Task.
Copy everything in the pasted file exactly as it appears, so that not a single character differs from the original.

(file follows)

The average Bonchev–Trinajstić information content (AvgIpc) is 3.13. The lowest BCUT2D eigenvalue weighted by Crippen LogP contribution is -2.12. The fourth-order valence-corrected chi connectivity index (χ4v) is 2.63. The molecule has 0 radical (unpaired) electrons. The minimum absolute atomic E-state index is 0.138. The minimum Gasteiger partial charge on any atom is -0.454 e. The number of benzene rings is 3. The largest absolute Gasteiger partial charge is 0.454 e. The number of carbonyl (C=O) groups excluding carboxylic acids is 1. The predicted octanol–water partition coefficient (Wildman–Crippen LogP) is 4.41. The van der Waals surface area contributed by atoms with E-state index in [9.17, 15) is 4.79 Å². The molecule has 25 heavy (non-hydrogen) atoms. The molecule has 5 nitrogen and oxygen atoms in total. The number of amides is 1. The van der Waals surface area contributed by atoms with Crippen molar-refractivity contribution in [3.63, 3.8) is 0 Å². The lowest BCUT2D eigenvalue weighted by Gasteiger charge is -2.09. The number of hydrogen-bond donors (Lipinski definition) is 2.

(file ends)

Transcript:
The average Bonchev–Trinajstić information content (AvgIpc) is 3.13. The lowest BCUT2D eigenvalue weighted by Crippen LogP contribution is -2.12. The fourth-order valence-corrected chi connectivity index (χ4v) is 2.63. The molecule has 0 radical (unpaired) electrons. The minimum absolute atomic E-state index is 0.138. The minimum Gasteiger partial charge on any atom is -0.454 e. The number of benzene rings is 3. The largest absolute Gasteiger partial charge is 0.454 e. The number of carbonyl (C=O) groups excluding carboxylic acids is 1. The predicted octanol–water partition coefficient (Wildman–Crippen LogP) is 4.41. The van der Waals surface area contributed by atoms with E-state index in [9.17, 15) is 4.79 Å². The molecule has 25 heavy (non-hydrogen) atoms. The molecule has 5 nitrogen and oxygen atoms in total. The number of amides is 1. The van der Waals surface area contributed by atoms with Crippen molar-refractivity contribution in [3.63, 3.8) is 0 Å². The lowest BCUT2D eigenvalue weighted by Gasteiger charge is -2.09. The number of hydrogen-bond donors (Lipinski definition) is 2.